Updated 03 September 2020
Ah, Star Trek. The crew of the Enterprise challenged our ideas about retirement long before pension freedom was ever thought of. To mark the launch of our new checklist, ‘Your Retirement Countdown’, we’re boldly going to explore some post-work options where you may not have gone before.
Nothing to do with phasers, but still a stunningly good idea. The practice of withdrawing gradually from working life (rather than stopping suddenly) is not of course new – but the flexibility of pension freedom has made it a more viable option for many people. Now it is possible to scale down your working hours without making such a dent in your income, when you can supplement your earnings with (for example) flexible drawdown from your pension pot. Similarly, continuing to work means your pension pot could last longer – and you may even be able to make further contributions to it (although the amount of tax relief you receive will fall if you have begun to draw on your pension).
Traditionally a pension has been purely a source of income for retirement – in the past it couldn’t really be anything else. But now it has additional perks. Unlike ordinary savings, pension pots can be passed on to beneficiaries free of inheritance tax (IHT). Therefore, it could make sense to live off savings and other income as long as you can before breaking into your pension pot – because its tax-protected status is something you’ll want to Klingon – sorry, cling on to as long as possible.
Expanding on point 2 above, if you start to see your pension as a kind of IHT escape capsule, then little prevents you from ‘beaming’ some of your savings into your pension to preserve more of them for your beneficiaries. Of course, you will probably still need at least some of this money to live on – but it’s still worth considering, because of the additional money the savings will attract in the form of tax relief.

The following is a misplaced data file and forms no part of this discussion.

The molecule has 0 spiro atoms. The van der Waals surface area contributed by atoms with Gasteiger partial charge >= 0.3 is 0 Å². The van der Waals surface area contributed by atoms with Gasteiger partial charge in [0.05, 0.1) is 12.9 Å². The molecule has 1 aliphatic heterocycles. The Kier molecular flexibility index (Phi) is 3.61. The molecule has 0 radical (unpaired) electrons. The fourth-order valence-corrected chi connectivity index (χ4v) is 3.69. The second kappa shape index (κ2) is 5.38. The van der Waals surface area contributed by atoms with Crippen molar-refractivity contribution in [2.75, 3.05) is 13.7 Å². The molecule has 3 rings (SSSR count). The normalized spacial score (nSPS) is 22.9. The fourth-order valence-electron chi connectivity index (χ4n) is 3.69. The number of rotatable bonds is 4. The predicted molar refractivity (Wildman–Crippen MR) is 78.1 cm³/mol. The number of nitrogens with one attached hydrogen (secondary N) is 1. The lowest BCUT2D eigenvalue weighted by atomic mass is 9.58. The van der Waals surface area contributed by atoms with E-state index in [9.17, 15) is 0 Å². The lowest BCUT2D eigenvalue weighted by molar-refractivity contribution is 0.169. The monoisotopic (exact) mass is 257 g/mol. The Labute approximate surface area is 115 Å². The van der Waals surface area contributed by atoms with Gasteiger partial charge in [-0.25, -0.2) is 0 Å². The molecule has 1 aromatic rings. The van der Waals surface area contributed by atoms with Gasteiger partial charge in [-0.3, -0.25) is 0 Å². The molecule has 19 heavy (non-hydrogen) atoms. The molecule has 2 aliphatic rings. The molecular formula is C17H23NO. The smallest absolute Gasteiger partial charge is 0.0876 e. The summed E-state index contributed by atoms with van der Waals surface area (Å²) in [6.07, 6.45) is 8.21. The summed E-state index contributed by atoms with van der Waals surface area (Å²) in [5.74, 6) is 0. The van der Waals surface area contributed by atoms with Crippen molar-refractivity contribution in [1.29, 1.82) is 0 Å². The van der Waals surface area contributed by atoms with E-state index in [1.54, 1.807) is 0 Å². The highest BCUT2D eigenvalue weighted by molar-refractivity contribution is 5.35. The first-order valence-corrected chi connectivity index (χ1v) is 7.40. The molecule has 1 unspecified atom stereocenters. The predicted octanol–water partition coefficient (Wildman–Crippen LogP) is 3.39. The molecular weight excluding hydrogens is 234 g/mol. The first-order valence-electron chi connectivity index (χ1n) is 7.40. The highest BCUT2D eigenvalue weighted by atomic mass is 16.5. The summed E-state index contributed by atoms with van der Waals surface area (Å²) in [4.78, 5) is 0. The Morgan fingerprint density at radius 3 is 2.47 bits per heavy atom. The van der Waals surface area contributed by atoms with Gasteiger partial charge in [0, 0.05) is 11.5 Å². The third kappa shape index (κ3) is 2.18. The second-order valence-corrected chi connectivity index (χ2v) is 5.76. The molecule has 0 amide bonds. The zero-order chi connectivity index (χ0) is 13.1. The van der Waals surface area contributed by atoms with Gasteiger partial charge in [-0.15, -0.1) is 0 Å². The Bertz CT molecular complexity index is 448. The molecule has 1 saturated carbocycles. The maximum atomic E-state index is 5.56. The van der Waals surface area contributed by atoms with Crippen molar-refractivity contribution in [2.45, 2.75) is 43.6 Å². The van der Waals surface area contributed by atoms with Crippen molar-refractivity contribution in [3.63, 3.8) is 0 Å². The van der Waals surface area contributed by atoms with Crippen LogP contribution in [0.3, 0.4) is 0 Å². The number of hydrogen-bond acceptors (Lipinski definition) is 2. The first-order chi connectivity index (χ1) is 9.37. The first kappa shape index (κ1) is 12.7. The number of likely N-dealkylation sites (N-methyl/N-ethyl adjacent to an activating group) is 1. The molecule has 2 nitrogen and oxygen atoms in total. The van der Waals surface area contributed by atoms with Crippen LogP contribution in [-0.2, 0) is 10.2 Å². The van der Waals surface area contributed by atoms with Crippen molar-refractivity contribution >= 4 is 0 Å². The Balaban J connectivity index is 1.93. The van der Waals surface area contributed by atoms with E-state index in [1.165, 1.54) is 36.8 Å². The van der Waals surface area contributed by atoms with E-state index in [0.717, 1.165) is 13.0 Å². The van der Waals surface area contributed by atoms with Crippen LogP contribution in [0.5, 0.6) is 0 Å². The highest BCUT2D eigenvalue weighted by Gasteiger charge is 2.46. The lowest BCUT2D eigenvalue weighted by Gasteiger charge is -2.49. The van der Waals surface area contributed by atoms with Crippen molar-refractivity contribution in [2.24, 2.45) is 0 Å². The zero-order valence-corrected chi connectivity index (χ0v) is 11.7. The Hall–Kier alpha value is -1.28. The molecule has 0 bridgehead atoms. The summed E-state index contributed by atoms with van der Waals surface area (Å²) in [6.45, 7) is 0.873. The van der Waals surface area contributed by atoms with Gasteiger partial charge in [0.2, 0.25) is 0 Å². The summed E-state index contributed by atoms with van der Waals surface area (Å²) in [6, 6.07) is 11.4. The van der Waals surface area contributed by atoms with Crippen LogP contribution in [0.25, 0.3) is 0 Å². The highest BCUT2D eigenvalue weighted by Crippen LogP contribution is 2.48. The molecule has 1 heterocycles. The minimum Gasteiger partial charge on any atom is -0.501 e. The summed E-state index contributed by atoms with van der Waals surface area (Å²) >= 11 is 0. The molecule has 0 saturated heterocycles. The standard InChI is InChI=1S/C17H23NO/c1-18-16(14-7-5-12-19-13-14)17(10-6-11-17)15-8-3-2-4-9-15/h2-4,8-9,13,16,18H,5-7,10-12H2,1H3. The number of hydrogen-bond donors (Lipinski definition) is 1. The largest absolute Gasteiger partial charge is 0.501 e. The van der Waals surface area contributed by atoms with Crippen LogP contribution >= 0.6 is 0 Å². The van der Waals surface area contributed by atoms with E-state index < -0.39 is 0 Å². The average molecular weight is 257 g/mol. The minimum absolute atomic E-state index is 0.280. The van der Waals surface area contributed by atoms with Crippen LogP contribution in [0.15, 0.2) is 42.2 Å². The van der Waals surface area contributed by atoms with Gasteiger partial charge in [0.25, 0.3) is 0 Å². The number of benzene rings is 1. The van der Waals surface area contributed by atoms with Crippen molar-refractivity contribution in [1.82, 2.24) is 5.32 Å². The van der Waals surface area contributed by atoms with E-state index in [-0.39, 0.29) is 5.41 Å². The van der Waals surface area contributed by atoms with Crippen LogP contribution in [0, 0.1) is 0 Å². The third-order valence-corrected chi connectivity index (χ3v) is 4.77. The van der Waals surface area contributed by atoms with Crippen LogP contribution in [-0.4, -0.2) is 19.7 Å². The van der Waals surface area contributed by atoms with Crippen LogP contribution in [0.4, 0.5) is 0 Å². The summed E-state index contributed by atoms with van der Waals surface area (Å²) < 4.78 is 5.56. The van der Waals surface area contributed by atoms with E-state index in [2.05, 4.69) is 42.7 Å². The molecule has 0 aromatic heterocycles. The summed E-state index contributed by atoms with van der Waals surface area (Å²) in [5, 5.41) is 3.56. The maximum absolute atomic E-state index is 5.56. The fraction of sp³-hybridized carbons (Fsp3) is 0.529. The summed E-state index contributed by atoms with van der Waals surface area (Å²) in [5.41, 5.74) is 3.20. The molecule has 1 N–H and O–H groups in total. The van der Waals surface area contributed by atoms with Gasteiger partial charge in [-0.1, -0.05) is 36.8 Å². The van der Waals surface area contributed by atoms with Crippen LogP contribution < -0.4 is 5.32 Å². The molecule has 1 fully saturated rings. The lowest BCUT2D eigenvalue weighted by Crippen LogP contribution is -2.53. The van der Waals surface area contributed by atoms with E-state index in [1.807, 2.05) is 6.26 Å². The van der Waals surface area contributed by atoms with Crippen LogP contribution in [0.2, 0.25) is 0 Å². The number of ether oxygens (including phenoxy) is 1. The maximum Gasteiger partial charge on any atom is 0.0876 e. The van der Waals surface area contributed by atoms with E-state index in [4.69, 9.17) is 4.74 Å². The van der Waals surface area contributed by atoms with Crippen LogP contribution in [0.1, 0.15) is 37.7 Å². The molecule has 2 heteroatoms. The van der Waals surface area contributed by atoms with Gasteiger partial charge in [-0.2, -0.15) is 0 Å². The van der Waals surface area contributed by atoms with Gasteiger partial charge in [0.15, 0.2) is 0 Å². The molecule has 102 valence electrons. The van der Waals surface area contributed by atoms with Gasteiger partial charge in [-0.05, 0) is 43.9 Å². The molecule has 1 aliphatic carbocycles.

You can increase the value of your state pension if you delay claiming it by five weeks or more. It will increase by 1 per cent for every five weeks you defer it, which works out as 10.4 per cent for every full year. So if you start taking a full state pension just one year late, you would receive an extra £627 (10.4 per cent of £6,029.40). Or you can choose a one-off lump sum payment to make up for the time you’ve deferred, to include interest of 2 per cent above the Bank of England base rate. It’s not out of this world, but it’s good enough.
Or should we say an enterprise? Drawing a pension doesn’t ban you from doing constructive and profitable things. Many of us aren’t cut out for endless rounds of golf. After four decades of work you’ll probably have a lot of valuable skills and experience – some retired people become part-time consultants in their area of expertise, or public speakers, freelance writers, artists, B&B owners… the list goes on. Maybe you have a skill or passion you’ve never seen as a potential source of income, because that dream of selling pottery or home-made sweets is just too risky. But now, in retirement, you might have nothing to lose and it’s worth giving it a shot. Some people only come into full bloom after retirement age – just look at William Shatner.
Prepare to explore your own final frontier with ‘Your Retirement Countdown’, our latest checklist to guide you up to the point of retirement and beyond.